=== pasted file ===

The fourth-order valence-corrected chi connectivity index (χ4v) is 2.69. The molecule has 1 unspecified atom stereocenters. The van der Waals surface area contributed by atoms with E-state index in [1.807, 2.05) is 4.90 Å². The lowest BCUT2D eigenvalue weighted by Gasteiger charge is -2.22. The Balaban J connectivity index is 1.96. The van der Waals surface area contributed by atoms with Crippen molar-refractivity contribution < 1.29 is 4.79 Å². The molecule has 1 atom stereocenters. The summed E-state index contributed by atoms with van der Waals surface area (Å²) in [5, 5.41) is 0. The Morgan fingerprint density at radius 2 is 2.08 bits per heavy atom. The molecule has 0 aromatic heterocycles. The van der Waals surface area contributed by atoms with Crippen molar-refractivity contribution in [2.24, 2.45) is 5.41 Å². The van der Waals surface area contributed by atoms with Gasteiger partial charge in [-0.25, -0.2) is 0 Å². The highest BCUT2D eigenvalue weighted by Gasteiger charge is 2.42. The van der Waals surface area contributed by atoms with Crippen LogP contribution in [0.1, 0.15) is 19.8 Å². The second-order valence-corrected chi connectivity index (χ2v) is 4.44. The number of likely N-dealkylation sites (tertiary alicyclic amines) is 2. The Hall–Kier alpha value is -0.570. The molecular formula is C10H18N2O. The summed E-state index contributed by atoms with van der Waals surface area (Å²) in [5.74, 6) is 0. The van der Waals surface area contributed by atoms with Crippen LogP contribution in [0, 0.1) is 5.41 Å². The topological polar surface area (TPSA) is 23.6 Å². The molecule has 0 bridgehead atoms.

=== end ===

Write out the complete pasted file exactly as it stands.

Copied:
The fourth-order valence-corrected chi connectivity index (χ4v) is 2.69. The molecule has 1 unspecified atom stereocenters. The van der Waals surface area contributed by atoms with E-state index in [1.807, 2.05) is 4.90 Å². The lowest BCUT2D eigenvalue weighted by Gasteiger charge is -2.22. The Balaban J connectivity index is 1.96. The van der Waals surface area contributed by atoms with Crippen molar-refractivity contribution < 1.29 is 4.79 Å². The molecule has 1 atom stereocenters. The summed E-state index contributed by atoms with van der Waals surface area (Å²) in [5, 5.41) is 0. The Morgan fingerprint density at radius 2 is 2.08 bits per heavy atom. The molecule has 0 aromatic heterocycles. The van der Waals surface area contributed by atoms with Crippen molar-refractivity contribution in [2.24, 2.45) is 5.41 Å². The van der Waals surface area contributed by atoms with Gasteiger partial charge in [-0.25, -0.2) is 0 Å². The highest BCUT2D eigenvalue weighted by Gasteiger charge is 2.42. The van der Waals surface area contributed by atoms with Crippen LogP contribution in [0.1, 0.15) is 19.8 Å². The second-order valence-corrected chi connectivity index (χ2v) is 4.44. The number of likely N-dealkylation sites (tertiary alicyclic amines) is 2. The Hall–Kier alpha value is -0.570. The molecular formula is C10H18N2O. The summed E-state index contributed by atoms with van der Waals surface area (Å²) in [5.74, 6) is 0. The van der Waals surface area contributed by atoms with Crippen LogP contribution in [0, 0.1) is 5.41 Å². The topological polar surface area (TPSA) is 23.6 Å². The molecule has 0 bridgehead atoms.